Smart idea proves functionality of 3T’s prototypes
3T RPD Ltd, in collaboration with Taeno product development, have undertaken an innovative project to demonstrate the capability of prototype components built using state-of-the-art Selective Laser Sintering (SLS) technology.
The majority of projects worked on by 3T are subject to their clients’ confidentiality restrictions, so in order to increase the database of knowledge surrounding their SLS technology and the functionality of their prototypes, 3T purchased a Smart Car in early 2004 with the intention of replicating or re-designing components, re-building them in SLS and testing them in true working environments.
The project began conventionally, with designers from Taeno submitting a range of rendered sketches of a re-designed front end. Due to the reverse engineering aspect of the project, 3T asked 3D Scanners to digitise the front of the car to provide a digital surface that could be read into SolidWorks. Once a final design was decided upon, Taeno created a 3D CAD model which was then supplied to 3T for SLS components to be built.
The chosen design was intended as a contemporary update of the Smart car approach, and included separate front wings to mirror the construction method used on the back of the car. The ability of the Smart car’s body panels to be completely removed and replaced within four hours allowed access to the chassis fixtures and fittings, which gave fixed anchor points for the final design. Critical components such as the door pillars and bumper fixtures had to be considered, and the windscreen washer and brake fluid reservoirs had to remain accessible to ensure the car’s performance wasn’t compromised.
The first prototype of the new design was built in April 2004 and fitted to the car for extensive functional testing in real driving conditions. It was taken to exhibitions and roadshows, and showcased at numerous customer sites. The components remained intact on the car whilst being driven over 1,000 miles in all conditions, including motorway speeds, along country roads and in a variety of weather.
The close working relationship between 3T and Taeno enabled the two companies to develop the project in just 20 days; from the initial briefing and concepts through to the completed design and finished SLS components being produced. The consistency of design personnel and the ability to have face-to-face meetings is the preferred style for both companies – having to visit a client, pitch the idea, await feedback and then start the cycle again once modifications have been made, can be extremely time-consuming.
Modifications to the parts were easily made as the project progressed, and as the design evolved any issues raised were instantly rectified. For example, after the first batch of road testing it was found that the corner edges of the front wings clipped the road slightly when the car was subject to body roll.
Tim Plunkett, CEO of 3T says “Being able to modify a design and a prototype cohesively is something we always emphasise as being imperative when discussing new product developments with our clients as, in reality, several iterations can be required before the final design is produced.”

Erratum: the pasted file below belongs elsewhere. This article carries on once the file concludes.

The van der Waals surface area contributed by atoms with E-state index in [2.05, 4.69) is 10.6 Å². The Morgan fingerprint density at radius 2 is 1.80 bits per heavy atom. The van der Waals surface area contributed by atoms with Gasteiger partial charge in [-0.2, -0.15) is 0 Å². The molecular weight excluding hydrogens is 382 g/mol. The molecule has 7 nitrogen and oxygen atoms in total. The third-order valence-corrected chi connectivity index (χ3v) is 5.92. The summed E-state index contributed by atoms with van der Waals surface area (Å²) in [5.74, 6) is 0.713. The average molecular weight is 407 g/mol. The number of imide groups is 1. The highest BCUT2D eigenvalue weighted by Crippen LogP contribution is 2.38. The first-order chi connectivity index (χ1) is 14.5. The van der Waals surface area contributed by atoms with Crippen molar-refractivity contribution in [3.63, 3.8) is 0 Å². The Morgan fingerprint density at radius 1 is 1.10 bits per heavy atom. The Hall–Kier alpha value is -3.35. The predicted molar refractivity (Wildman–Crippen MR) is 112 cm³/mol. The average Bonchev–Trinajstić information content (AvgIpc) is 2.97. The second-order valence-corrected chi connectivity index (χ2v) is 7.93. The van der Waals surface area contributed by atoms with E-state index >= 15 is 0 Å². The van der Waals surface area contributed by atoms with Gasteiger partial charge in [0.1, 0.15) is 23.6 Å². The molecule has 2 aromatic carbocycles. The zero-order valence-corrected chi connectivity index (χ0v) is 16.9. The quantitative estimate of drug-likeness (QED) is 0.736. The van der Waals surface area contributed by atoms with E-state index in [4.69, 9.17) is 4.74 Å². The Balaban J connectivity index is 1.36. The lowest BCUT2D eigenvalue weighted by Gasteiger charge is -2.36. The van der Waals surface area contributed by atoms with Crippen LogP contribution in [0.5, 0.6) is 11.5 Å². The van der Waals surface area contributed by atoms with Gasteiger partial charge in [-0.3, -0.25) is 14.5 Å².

A second iteration of the design was built and fitted onto the car in Autumn 2004, and further road testing carried out. Again, over 1,000 miles was put on the clock in a variety of road and weather conditions. In overnight freezing temperatures during November and December the car was parked outside, with no detrimental affect to the SLS components.
3T’s ability to build single piece parts up to 700x380x580mm reduces the need for joints and additional assembly and thereby increases their functionality. Further, it has led to dramatic reductions in production lead-times. “In today’s environment, no-one seems prepared to wait more than three weeks irrespective of the size of the project” says Plunkett. “Capacity is essential as many projects now contain 10s or 100s of parts”. However, the ability to produce larger, higher quality prototypes in a shorter time frame, but at a similar cost, can have a knock-on effect of raising customer’s delivery expectations. “If we deliver a finished model within a tight deadline, customers know our capabilities and this pushes up our own benchmark” says Plunkett. “This can result in a higher expectation next time they place an order and, in some cases, we’re expected to improve on the delivery date still further”.
In parallel to the project with Taeno, 3T also offered students in the South East region the opportunity to design and develop a component on the Smart car for their final year design projects. They were allowed to either re-design an existing component or develop something completely new. As such, David Oswald, an HND Mechanical Engineering student from Newbury College, designed a centre console for the car as it didn’t incorporate one in its existing design. Students from the University of Portsmouth also undertook designs and modified the Wing Mirror, Steering Wheel, Sun Visor and Boot Box. All the components were produced by 3T in SLS, and fitted to the car for demonstration purposes.
Tim Plunkett summarises “High-tech design software can provide photo-realistic images ideal for the concept stages of product development. However, a physical prototype speeds up the approval process and can be used in functional testing, assembly trials, wind tunnels and marketing photography. This project has proven, beyond doubt, the capability of our SLS prototypes.”
The project is ongoing with further modifications being made to the design and road testing being carried out. The car is being taken to exhibitions and client sites so that the true functionality of the parts can be viewed firsthand.